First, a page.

Articles worth reading

Metro News

FedEx delivers the threads that keep culture alive 

account_balanceMetro News account_circleSarah Lim chat_bubble_outline0 Comments

Meet the social enterprise that helped blaze a trail for the Philippines' indigenous textiles movement.

The social enterprise that’s today responsible for reviving the indigenous textile industry in the Philippines all but started from a young girl’s childhood dream.

Anya Lim, the visionary behind ANTHILL Fabric Gallery, was raised by culturally proud Filipino parents who owned a textile business. Anya grew up with bedtime stories about heroes from indigenous groups in the Philippines. Family vacations comprised of visits to local communities and weaving villages. 

Advertisement

Many might know ANTHILL as a fashion brand. But at its core, ANTHILL, which stands for Alternative Nest and Trading/ Training Hub for Indigenous/Ingenious Little Livelihood seekers, is a social enterprise that promotes Filipino culture through contemporary design.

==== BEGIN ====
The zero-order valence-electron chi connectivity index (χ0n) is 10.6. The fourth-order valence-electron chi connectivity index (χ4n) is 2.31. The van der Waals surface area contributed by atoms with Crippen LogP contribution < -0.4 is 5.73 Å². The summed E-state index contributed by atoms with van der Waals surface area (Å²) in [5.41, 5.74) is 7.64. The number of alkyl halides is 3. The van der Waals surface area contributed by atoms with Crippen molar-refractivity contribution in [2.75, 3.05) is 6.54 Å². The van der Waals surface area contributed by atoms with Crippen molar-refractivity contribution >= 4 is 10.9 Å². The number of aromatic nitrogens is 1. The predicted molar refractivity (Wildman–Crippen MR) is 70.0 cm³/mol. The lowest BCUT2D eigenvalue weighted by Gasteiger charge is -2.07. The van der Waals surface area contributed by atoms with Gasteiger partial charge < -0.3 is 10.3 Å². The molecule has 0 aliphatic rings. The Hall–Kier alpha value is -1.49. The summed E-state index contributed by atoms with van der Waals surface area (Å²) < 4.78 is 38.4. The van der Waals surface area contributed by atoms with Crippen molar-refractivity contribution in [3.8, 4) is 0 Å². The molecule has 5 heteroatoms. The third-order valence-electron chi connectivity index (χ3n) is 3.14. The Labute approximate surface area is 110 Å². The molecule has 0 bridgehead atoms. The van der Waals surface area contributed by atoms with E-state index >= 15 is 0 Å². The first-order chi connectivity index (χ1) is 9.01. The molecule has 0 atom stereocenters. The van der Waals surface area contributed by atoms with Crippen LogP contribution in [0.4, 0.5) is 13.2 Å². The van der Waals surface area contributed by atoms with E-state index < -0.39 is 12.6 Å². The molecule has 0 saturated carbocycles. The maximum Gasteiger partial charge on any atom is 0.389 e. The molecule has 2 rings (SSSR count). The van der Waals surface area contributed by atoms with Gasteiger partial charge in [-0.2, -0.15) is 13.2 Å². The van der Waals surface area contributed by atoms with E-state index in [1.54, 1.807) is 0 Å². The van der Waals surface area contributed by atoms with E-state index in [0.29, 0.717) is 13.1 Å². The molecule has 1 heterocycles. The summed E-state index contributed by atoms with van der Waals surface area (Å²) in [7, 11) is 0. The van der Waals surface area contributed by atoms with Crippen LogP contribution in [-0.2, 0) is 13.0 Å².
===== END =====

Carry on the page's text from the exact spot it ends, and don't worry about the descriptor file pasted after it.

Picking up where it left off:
Inspired by childhood memories

Anya’s inspiration to start ANTHILL was sparked when she returned to a village in Banaue – mostly known for the rice terraces - in the Philippines which had turned into a ghost town, devoid of “weaving, carving, and celebration of local culture” that she had enjoyed as a child.

During ANTHILL’s beginnings, local weavers were given little to no mainstream recognition. Traditional patterns were mainly used for furniture and household products. The fate of weaving was uncertain as younger generations were unwilling to inherit the craft.

Anya wanted to make sure that ANTHILL would have enough supply before creating the demand and launching the business. The first five years of the enterprise’s operations focused on capacity building. They ensured that their community partners were ready for business. They provided leadership and financial literacy skills training, with the end goal of making the weavers self-reliant.